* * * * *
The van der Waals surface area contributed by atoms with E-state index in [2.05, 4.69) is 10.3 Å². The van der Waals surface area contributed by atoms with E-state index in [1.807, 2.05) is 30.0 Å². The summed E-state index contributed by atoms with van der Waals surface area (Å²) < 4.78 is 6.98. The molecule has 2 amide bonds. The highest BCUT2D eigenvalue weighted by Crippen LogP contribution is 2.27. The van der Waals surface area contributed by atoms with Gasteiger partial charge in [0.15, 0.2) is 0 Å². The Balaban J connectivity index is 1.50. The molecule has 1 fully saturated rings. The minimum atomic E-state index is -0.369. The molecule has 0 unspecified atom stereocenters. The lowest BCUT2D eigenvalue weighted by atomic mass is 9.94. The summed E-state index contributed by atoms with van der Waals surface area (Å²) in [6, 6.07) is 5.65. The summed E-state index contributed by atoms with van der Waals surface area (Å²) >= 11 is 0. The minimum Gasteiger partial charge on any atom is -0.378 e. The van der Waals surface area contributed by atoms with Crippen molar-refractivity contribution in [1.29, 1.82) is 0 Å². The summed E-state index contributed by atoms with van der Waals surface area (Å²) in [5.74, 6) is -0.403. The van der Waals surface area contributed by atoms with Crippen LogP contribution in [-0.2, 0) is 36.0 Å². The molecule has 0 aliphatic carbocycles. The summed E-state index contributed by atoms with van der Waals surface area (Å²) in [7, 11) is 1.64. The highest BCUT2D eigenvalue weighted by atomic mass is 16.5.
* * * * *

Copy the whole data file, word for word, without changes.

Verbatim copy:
The van der Waals surface area contributed by atoms with E-state index in [2.05, 4.69) is 10.3 Å². The van der Waals surface area contributed by atoms with E-state index in [1.807, 2.05) is 30.0 Å². The summed E-state index contributed by atoms with van der Waals surface area (Å²) < 4.78 is 6.98. The molecule has 2 amide bonds. The highest BCUT2D eigenvalue weighted by Crippen LogP contribution is 2.27. The van der Waals surface area contributed by atoms with Gasteiger partial charge in [0.15, 0.2) is 0 Å². The Balaban J connectivity index is 1.50. The molecule has 1 fully saturated rings. The minimum atomic E-state index is -0.369. The molecule has 0 unspecified atom stereocenters. The lowest BCUT2D eigenvalue weighted by atomic mass is 9.94. The summed E-state index contributed by atoms with van der Waals surface area (Å²) in [6, 6.07) is 5.65. The summed E-state index contributed by atoms with van der Waals surface area (Å²) >= 11 is 0. The minimum Gasteiger partial charge on any atom is -0.378 e. The van der Waals surface area contributed by atoms with Crippen molar-refractivity contribution in [1.29, 1.82) is 0 Å². The summed E-state index contributed by atoms with van der Waals surface area (Å²) in [5.74, 6) is -0.403. The van der Waals surface area contributed by atoms with Crippen LogP contribution in [-0.2, 0) is 36.0 Å². The molecule has 0 aliphatic carbocycles. The summed E-state index contributed by atoms with van der Waals surface area (Å²) in [7, 11) is 1.64. The highest BCUT2D eigenvalue weighted by atomic mass is 16.5.